Fetus' Feet Do NOT Show Fish, Reptile Vestiges

Dianne N. Irving
Copyright May 26, 2006
Reproduced with Permission

The article from the Discovery Channel below represents a continuing, but useless, attempt to bolster the sagging reputation of the ole "biogenetics law" myth -- currently used in several international human cloning and human embryonic stem cell laws (e.g., the Canadian CIRMS Guidelines for Stem Cell Research). It is often used as the basis for "proving" Darwin's theory of evolution. Pity that journalists and especially scientists are not required to take a course in human embryology before they graduate ... and pontificate. Think of all the fake "science" our students are going to have to unlearn in the years to come; and hopefully they won't use this and related fake "science" as integral parts of their future scientific/medical research protocols or clinical trials! The article attempts to correlate the "evolving" shape of developing human fetuses in utero with "reptile vestiges" of non-human species in millennia gone by -- while developing in the womb! It is worth noting the recent caustic rebuttal of the "biogenetics law" by Swiss human embryologists Ronan O'Rahilly and Fabiola Muller (2001):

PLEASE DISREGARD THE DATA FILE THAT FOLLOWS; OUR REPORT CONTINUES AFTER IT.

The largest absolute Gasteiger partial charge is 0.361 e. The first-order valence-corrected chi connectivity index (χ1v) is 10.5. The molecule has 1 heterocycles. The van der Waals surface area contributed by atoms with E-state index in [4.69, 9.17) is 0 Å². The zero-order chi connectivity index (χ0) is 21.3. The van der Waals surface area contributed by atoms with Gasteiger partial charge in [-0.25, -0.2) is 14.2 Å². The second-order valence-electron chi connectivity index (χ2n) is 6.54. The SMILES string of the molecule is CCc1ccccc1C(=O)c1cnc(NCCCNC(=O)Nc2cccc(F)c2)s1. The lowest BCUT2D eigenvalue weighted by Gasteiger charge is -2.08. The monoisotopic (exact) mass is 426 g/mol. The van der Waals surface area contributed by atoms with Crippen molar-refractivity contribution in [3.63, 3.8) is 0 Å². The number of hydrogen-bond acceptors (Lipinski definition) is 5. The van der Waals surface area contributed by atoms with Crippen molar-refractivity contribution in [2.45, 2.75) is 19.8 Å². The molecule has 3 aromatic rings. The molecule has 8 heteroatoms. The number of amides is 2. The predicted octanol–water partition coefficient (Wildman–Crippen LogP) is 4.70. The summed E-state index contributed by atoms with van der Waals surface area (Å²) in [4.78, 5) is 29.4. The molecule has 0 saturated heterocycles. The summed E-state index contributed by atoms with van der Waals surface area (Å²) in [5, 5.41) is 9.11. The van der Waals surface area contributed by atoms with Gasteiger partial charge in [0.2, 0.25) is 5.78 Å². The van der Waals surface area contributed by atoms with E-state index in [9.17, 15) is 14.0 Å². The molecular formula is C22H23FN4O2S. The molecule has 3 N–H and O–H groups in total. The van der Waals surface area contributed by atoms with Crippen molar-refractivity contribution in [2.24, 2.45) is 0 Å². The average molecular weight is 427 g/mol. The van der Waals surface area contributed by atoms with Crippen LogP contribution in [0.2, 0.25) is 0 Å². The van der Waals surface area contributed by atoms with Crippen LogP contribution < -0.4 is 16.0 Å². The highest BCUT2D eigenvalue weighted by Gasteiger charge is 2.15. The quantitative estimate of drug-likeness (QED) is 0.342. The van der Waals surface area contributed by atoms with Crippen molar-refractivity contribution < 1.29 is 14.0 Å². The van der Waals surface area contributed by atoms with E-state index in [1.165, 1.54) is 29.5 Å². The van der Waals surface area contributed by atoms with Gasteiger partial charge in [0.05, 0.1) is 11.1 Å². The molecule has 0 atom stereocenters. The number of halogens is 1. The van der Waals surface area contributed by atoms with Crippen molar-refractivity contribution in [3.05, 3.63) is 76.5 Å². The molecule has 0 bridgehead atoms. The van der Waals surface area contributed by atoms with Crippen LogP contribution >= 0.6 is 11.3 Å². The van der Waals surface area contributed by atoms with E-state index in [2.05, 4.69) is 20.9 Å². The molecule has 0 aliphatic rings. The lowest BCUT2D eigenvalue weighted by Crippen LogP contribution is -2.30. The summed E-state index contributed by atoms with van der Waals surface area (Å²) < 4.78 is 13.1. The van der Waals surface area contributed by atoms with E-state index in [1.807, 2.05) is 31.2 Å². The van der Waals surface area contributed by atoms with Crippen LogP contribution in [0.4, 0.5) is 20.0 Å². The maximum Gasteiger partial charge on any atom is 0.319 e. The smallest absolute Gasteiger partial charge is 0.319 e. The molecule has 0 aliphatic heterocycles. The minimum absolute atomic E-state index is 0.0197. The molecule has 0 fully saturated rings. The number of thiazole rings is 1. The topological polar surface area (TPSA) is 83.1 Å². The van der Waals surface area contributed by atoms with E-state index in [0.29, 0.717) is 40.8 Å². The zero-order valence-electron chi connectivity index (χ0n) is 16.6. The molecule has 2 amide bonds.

"Recapitulation, the So-Called Biogenetic Law. The theory that successive stages of individual development (ontogeny) correspond with ('recapitulate') successive adult ancestors in the line of evolutionary descent (phylogeny) became popular in the nineteenth century as the so-called biogenetic law. This theory of recapitulation, however, has had a 'regrettable influence on the progress of embryology' (G. de Beer). ... According to the 'laws' of von Baer, general characters (e.g., brain, notochord) appear in development earlier than special characters (e.g., limbs, hair). Furthermore, during its development an animal departs more and more from the form of other animals. Indeed, the early stages in the development of an animal are not like the adult stages of other forms but resemble only the early stages of those animals. The pharyngeal clefts of vertebrate embryos, for example, are neither gills nor slits. Although a fish elaborates this region into gill slits, in reptiles, birds, and mammals it is converted into such structures as the tonsils and the thymus." [Human Embryology & Teratology (3rd ed.)(New York: Wiley-Liss, 2001), p. 16)]

Note that O'Rahilly was one of the original creators of The Carnegie Stages of Early Human Development, and has sat on the international nomenclature committee for human embryology for decades.


The Discovery Channel

By Jennifer Viegas, Discovery News

Fetus' Feet Show Fish, Reptile Vestiges

May 18, 2006  The feet of human embryos taking shape in the womb reveal links to prehistoric fish and reptiles, a new study finds.

Human feet may not look reptilian once babies emerge from the womb, but during development the appendages appear similar to prehistoric fish and reptiles. The finding supports the theory that mammalian feet evolved from ancient mammal-like reptiles that, in turn, evolved from fish.